Justin Podur is a podcaster, a novelist (!), an activist and a York University professor at York University in Toronto.  His podcast The Anti-Empire Project is well worth listening to.  However his special on Remembrance Day is particularly good as it features academic and writer Dan Freeman-Maloy on the British imperial origins of the day.  He shows us through the poetry of Rudyard Kipling, and the pro-war poem In Flanders Fields that we all dutifully recited as school children, how World War I, and the previous wars, were little more than murderous colonial adventures… This podcast called “On the racist who wrote Lest We Forget” is brilliant. Here it is.

Photo of the book Freeman-Maloy found in a used book shop, which he discusses on the podcast. Hear about why there are swastikas on the cover.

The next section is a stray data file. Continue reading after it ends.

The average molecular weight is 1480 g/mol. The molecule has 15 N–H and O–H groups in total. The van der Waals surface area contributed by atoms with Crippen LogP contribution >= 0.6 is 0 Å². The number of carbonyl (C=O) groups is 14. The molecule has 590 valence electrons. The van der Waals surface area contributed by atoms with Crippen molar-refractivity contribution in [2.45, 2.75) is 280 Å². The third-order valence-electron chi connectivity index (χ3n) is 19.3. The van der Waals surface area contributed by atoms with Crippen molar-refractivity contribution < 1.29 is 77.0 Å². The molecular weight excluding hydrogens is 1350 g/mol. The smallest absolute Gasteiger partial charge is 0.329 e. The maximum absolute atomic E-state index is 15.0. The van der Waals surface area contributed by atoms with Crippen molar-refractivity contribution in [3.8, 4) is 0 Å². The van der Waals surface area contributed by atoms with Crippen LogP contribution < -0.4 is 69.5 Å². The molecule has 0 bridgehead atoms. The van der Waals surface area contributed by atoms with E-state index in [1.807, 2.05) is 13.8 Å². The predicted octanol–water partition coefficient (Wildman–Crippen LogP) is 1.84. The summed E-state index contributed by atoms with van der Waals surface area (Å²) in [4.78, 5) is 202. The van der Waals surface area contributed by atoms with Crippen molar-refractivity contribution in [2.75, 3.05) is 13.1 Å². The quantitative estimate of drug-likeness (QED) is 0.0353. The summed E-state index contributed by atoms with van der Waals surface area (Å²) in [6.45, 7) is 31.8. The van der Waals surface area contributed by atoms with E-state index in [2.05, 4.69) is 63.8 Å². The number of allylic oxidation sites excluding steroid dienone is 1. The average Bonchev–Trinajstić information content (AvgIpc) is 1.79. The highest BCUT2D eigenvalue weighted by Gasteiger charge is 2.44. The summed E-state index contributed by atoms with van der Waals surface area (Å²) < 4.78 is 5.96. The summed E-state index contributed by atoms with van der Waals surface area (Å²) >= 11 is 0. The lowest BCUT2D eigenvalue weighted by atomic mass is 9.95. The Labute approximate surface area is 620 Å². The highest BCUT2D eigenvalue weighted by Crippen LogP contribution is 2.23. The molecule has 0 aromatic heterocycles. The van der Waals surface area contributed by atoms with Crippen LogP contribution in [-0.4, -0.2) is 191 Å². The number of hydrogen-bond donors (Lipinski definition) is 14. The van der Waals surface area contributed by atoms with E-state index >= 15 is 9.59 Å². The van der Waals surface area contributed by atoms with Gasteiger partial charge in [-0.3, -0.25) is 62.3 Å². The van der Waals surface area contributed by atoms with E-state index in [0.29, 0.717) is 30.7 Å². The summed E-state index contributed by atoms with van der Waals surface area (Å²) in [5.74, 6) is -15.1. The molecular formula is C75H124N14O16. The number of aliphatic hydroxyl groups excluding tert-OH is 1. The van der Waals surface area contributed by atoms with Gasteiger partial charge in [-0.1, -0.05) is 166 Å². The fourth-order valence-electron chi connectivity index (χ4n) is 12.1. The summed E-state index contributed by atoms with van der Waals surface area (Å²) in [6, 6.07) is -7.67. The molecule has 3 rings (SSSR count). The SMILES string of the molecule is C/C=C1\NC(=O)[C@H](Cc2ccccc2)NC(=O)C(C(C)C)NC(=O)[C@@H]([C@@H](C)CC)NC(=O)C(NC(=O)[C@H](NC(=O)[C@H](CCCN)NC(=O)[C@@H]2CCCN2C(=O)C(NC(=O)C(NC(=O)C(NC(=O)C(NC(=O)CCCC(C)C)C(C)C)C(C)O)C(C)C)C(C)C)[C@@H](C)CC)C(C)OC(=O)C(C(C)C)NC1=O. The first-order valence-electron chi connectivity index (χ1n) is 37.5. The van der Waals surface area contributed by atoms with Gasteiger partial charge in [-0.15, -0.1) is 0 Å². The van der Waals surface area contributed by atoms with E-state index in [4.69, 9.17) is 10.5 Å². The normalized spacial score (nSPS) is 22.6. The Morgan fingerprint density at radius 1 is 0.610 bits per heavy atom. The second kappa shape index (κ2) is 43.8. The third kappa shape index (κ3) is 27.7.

CBC Podcasts launched an excellent, new 6-part series called Carrie Low VS, by Maggie Rahr, a Halifax journalist and podcaster.  If this doesn’t make you want to defund a) the RCMP and b) the Halifax police I don’t know what will!

Photos, from top: Rally at Halifax City Hall (NSAdvocate.org); advertisement for CBC podcast; Carrie Low in the courthouse (GlobalTV.ca); photo of Supreme Court of NS; house in which AJF Thomas, 35, was found dead Nov. 14, 2021. He was accused of abducting and raping Low (Nicola Seguin/CBC)